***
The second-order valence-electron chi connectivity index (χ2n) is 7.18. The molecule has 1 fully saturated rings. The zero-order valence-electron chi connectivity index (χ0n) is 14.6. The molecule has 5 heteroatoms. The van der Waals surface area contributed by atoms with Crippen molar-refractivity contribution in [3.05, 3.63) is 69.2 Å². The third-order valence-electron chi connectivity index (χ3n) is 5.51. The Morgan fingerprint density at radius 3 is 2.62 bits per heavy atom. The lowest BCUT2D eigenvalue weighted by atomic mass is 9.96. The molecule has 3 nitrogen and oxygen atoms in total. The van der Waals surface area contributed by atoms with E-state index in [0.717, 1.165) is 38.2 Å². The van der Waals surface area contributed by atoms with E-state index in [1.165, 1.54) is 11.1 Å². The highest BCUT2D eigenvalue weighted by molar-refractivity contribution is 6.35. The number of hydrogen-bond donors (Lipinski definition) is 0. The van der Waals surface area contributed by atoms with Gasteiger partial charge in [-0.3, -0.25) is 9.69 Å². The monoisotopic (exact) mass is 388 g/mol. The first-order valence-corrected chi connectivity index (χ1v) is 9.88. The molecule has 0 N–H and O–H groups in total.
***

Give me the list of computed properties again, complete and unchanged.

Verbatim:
The second-order valence-electron chi connectivity index (χ2n) is 7.18. The molecule has 1 fully saturated rings. The zero-order valence-electron chi connectivity index (χ0n) is 14.6. The molecule has 5 heteroatoms. The van der Waals surface area contributed by atoms with Crippen molar-refractivity contribution in [3.05, 3.63) is 69.2 Å². The third-order valence-electron chi connectivity index (χ3n) is 5.51. The Morgan fingerprint density at radius 3 is 2.62 bits per heavy atom. The lowest BCUT2D eigenvalue weighted by atomic mass is 9.96. The molecule has 3 nitrogen and oxygen atoms in total. The van der Waals surface area contributed by atoms with E-state index in [0.717, 1.165) is 38.2 Å². The van der Waals surface area contributed by atoms with E-state index in [1.165, 1.54) is 11.1 Å². The highest BCUT2D eigenvalue weighted by molar-refractivity contribution is 6.35. The number of hydrogen-bond donors (Lipinski definition) is 0. The van der Waals surface area contributed by atoms with Gasteiger partial charge in [-0.3, -0.25) is 9.69 Å². The monoisotopic (exact) mass is 388 g/mol. The first-order valence-corrected chi connectivity index (χ1v) is 9.88. The molecule has 0 N–H and O–H groups in total.